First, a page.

Know what Rosh Hashanah is and why we celebrate it.
Know the objects associated with Rosh Hashanah
Learn the calls of the Shofar
By the end of the lesson, the children will have understood the meaning of Rosh Hashanah
- Brainstorm about Rosh Hashanah – What do children already know? Prompt children by asking questions such as: What do we eat on Rosh Hashanah? What symbols are important during Rosh Hashanah? What is / does Rosh Hashanah mean?
Main Teaching – Younger Children
- The Meaning of Rosh Hashanah – Teach the children that Rosh Hashanah is the Jewish New Year, explaining that ‘Rosh’ means head and ‘Shanah’ means year. Ask the children to put their hands on their head and say ‘Rosh’ this way they will remember that Rosh means Head. Explain that Rosh Hashanah is a happy festival, where we spend time with our family and go to the synagogue to pray.
Explain to the children that Rosh Hashanah is a high holy day as it leads us into the year and we want it to be a good year. Teach the greeting ‘Shanah Tovah’.
Mention that on Rosh Hashanah we eat apple & honey and honey cake as they are sweet foods and we want to have a sweet new year. Why would we want to have a sweet new year?
- Read Rosh Hashanah Story – Explain how Rosh Hashanah is a time to find yourselves and a time to see what you want to do in the future and what you have done in the past. What do you want to do in the future? What important things have you done this year? What do you want to achieve by this time next year?
- Alternative story: The Children and the Stones: During the story ask them what the different ‘sins’ each child could have done and conclude with what child they think they would be.
- The Shofar – Show children a shofar. What is this and what is it used for? Explain that it was used as a warning to Jews all over the land that Rosh Hashanah was about to begin. Inform children that there are three different notes that can be played on the shofar. Demonstrate by playing each one on the Shofar.
Main Teaching – Older Children
- The Meaning of Rosh Hashanah – Teach class a deeper understanding of Rosh Hashanah, such as the different names (Yom Teruah – Day of blowing the Shofar, Yom Hazikaron – Day of Remembrance and Yom Hadin – Day of Judgement). Why does Rosh Hashanah have these names? Why is Rosh Hashanah also a serious festival as well as a happy one? (During Rosh Hashanah we begin to think about what we have done during the past year and what we can do better during the next year) What have you done this year that you are proud of? What have you done this year that you could improve next year?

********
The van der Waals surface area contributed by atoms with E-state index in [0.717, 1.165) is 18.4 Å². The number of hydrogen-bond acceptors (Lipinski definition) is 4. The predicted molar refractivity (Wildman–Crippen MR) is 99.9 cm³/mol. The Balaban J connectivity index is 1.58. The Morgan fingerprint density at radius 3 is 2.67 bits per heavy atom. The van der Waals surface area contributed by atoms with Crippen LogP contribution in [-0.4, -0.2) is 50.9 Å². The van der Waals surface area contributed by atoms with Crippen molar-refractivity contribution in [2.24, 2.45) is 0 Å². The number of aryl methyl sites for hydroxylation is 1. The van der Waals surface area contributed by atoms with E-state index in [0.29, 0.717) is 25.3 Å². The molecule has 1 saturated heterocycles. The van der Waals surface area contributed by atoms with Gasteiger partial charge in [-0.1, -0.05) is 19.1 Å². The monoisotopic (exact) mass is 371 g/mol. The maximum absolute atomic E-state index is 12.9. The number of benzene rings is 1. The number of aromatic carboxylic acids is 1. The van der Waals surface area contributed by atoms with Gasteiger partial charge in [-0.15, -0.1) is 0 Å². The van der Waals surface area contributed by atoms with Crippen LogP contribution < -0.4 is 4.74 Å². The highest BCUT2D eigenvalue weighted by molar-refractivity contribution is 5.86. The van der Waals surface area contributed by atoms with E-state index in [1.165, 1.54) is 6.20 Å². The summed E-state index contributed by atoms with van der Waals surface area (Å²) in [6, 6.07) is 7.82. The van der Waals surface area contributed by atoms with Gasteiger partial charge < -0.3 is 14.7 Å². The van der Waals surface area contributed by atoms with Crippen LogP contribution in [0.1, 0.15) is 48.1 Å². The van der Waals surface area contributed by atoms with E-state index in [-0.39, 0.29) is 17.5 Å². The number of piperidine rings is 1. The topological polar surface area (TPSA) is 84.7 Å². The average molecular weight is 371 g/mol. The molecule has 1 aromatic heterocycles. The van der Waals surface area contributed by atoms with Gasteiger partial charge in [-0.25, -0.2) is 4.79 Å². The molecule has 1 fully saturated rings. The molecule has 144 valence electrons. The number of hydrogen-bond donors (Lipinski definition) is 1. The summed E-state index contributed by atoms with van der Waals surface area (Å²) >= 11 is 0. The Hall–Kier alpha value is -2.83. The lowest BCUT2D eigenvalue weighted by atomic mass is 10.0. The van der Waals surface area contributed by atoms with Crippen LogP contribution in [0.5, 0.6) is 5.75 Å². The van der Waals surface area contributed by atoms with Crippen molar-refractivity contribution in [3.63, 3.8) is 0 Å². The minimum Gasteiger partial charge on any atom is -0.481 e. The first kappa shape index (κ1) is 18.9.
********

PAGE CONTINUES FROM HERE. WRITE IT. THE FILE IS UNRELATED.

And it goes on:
- What objects do you associate with Rosh Hashanah? (Typical answers include apple and honey, Shofar, honey cake and round challah). Why are these objects important at Rosh Hashanah? Tell class about the Fish Head (representing head of the year) being associated as well as a pomegranate (613 seeds representing the 613 commandments).
- The Shofar – Show children the Shofar. What is this and what is it used for? Explain that it was used as a warning to Jews all over the land that Rosh Hashanah was about to begin. Inform children that there are 3 different notes that can be played on the shofar. Demonstrate by playing each one on the Shofar. Ask them if they can name any of the notes then go through the notes with the class drawing each sound as a line on the board and name them. Ask class to repeat names after you. (Tekiya – one long line, Shevarim – three medium lines, teruah – nine short lines and Tekiya Gedola – one long and think line) Repeat names so that children can recognise them. Rehearse the singing and chanting of the names.
- Option 1: Decorate a Shofar – Give children a Shofar Template or ask children to draw their own and decorate it. Children to write Shanah Tovah next to their shofar.
- Option 2: Make a New Year Card – Children to make a New Year card with the word Shanah Tovah on the front of the card. Children to add one or a selection of Rosh Hashanah objects on the card and take it home for their parents, or make a large one for the community which can be read out loud on Rosh Hashana during the service or kiddush.
- Option 3: Rosh Hashanah Poem – Ask class to write down what they think of Rosh Hashanah in a poem style with specific detail on what objects we use throughout the day as well as why we celebrate. Brainstorm a class idea on the board first – think of a fun rhyming poem.
- Option 4: Write a letter to yourself – what they would like to change about themselves (use answers from story) and collect answers in individual envelopes. Later in the year post/give back answers and discuss their reactions.
- Option 5: Decorate/fill in the Stone images with the ‘sins/wrongdoings’ of the different children and their own wrongdoings as well.
- Sing a Rosh Hashanah Song – Children to sing the Rosh Hashanah song to the tune of my darling Clementine
- Shofar Blowing Competition – Children to rehearse blowing the shofar, seeing who can sound the longest note and play each note most accurately.